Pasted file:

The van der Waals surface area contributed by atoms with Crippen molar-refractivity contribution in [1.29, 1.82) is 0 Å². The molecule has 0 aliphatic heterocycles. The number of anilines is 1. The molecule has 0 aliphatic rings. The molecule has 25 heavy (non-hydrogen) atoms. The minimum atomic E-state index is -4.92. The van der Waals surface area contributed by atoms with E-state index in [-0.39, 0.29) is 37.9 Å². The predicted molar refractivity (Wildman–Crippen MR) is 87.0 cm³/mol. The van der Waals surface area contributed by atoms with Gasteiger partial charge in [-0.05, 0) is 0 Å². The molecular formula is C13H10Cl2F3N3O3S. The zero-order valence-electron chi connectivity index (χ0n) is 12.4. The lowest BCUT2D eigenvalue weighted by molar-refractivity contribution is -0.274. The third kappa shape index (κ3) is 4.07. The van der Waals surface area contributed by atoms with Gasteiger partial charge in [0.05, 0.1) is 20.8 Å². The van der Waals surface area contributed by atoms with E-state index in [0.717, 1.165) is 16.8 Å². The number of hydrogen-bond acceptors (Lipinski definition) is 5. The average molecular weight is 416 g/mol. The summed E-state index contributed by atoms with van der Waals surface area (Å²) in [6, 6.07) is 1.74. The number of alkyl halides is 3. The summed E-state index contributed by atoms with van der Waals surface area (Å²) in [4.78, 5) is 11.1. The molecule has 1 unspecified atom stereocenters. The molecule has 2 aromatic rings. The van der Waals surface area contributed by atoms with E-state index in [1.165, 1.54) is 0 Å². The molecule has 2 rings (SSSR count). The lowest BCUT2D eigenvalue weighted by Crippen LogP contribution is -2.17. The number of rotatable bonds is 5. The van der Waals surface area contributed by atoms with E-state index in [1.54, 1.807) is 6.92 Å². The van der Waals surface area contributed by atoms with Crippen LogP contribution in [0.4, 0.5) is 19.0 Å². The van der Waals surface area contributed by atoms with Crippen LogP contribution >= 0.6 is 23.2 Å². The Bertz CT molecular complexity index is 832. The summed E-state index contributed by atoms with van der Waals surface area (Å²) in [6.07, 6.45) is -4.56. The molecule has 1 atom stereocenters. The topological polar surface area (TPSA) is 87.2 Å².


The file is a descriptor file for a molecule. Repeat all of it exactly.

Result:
The van der Waals surface area contributed by atoms with Crippen molar-refractivity contribution in [1.29, 1.82) is 0 Å². The molecule has 0 aliphatic heterocycles. The number of anilines is 1. The molecule has 0 aliphatic rings. The molecule has 25 heavy (non-hydrogen) atoms. The minimum atomic E-state index is -4.92. The van der Waals surface area contributed by atoms with E-state index in [-0.39, 0.29) is 37.9 Å². The predicted molar refractivity (Wildman–Crippen MR) is 87.0 cm³/mol. The van der Waals surface area contributed by atoms with Gasteiger partial charge in [-0.05, 0) is 0 Å². The molecular formula is C13H10Cl2F3N3O3S. The zero-order valence-electron chi connectivity index (χ0n) is 12.4. The lowest BCUT2D eigenvalue weighted by molar-refractivity contribution is -0.274. The third kappa shape index (κ3) is 4.07. The van der Waals surface area contributed by atoms with Gasteiger partial charge in [0.05, 0.1) is 20.8 Å². The van der Waals surface area contributed by atoms with E-state index in [0.717, 1.165) is 16.8 Å². The number of hydrogen-bond acceptors (Lipinski definition) is 5. The average molecular weight is 416 g/mol. The summed E-state index contributed by atoms with van der Waals surface area (Å²) in [6, 6.07) is 1.74. The number of alkyl halides is 3. The summed E-state index contributed by atoms with van der Waals surface area (Å²) in [4.78, 5) is 11.1. The molecule has 1 unspecified atom stereocenters. The molecule has 2 aromatic rings. The van der Waals surface area contributed by atoms with E-state index in [1.165, 1.54) is 0 Å². The molecule has 2 rings (SSSR count). The lowest BCUT2D eigenvalue weighted by Crippen LogP contribution is -2.17. The number of rotatable bonds is 5. The van der Waals surface area contributed by atoms with E-state index in [1.54, 1.807) is 6.92 Å². The van der Waals surface area contributed by atoms with Crippen LogP contribution in [0.4, 0.5) is 19.0 Å². The van der Waals surface area contributed by atoms with Crippen LogP contribution >= 0.6 is 23.2 Å². The Bertz CT molecular complexity index is 832. The summed E-state index contributed by atoms with van der Waals surface area (Å²) in [6.07, 6.45) is -4.56. The molecule has 1 atom stereocenters. The topological polar surface area (TPSA) is 87.2 Å².